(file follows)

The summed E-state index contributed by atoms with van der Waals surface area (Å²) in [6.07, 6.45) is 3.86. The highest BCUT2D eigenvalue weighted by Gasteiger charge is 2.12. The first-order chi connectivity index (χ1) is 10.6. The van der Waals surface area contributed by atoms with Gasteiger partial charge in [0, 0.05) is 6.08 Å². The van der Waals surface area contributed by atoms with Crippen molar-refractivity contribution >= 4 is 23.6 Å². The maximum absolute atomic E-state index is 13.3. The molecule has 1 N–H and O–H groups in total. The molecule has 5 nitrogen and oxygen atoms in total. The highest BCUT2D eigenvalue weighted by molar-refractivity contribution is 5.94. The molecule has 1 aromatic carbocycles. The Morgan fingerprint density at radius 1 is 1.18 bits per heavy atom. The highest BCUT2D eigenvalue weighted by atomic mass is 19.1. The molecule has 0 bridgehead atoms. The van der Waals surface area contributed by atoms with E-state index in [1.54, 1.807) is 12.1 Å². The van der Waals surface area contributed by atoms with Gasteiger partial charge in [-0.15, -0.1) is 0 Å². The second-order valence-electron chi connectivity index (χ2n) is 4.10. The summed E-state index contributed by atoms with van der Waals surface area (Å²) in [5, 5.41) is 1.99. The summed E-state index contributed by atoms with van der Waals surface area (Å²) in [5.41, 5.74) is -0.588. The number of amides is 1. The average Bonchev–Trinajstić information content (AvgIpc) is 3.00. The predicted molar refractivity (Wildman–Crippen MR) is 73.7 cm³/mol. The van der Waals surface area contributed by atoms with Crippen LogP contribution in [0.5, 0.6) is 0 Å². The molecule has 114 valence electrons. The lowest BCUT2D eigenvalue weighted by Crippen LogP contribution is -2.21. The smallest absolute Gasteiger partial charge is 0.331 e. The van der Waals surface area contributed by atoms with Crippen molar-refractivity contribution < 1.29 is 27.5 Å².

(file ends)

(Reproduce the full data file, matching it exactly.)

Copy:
The summed E-state index contributed by atoms with van der Waals surface area (Å²) in [6.07, 6.45) is 3.86. The highest BCUT2D eigenvalue weighted by Gasteiger charge is 2.12. The first-order chi connectivity index (χ1) is 10.6. The van der Waals surface area contributed by atoms with Gasteiger partial charge in [0, 0.05) is 6.08 Å². The van der Waals surface area contributed by atoms with Crippen molar-refractivity contribution >= 4 is 23.6 Å². The maximum absolute atomic E-state index is 13.3. The molecule has 1 N–H and O–H groups in total. The molecule has 5 nitrogen and oxygen atoms in total. The highest BCUT2D eigenvalue weighted by molar-refractivity contribution is 5.94. The molecule has 1 aromatic carbocycles. The Morgan fingerprint density at radius 1 is 1.18 bits per heavy atom. The highest BCUT2D eigenvalue weighted by atomic mass is 19.1. The molecule has 0 bridgehead atoms. The van der Waals surface area contributed by atoms with E-state index in [1.54, 1.807) is 12.1 Å². The van der Waals surface area contributed by atoms with Gasteiger partial charge in [-0.15, -0.1) is 0 Å². The second-order valence-electron chi connectivity index (χ2n) is 4.10. The summed E-state index contributed by atoms with van der Waals surface area (Å²) in [5, 5.41) is 1.99. The summed E-state index contributed by atoms with van der Waals surface area (Å²) in [5.41, 5.74) is -0.588. The number of amides is 1. The average Bonchev–Trinajstić information content (AvgIpc) is 3.00. The predicted molar refractivity (Wildman–Crippen MR) is 73.7 cm³/mol. The van der Waals surface area contributed by atoms with Crippen LogP contribution in [0.5, 0.6) is 0 Å². The molecule has 114 valence electrons. The lowest BCUT2D eigenvalue weighted by Crippen LogP contribution is -2.21. The smallest absolute Gasteiger partial charge is 0.331 e. The van der Waals surface area contributed by atoms with Crippen molar-refractivity contribution < 1.29 is 27.5 Å².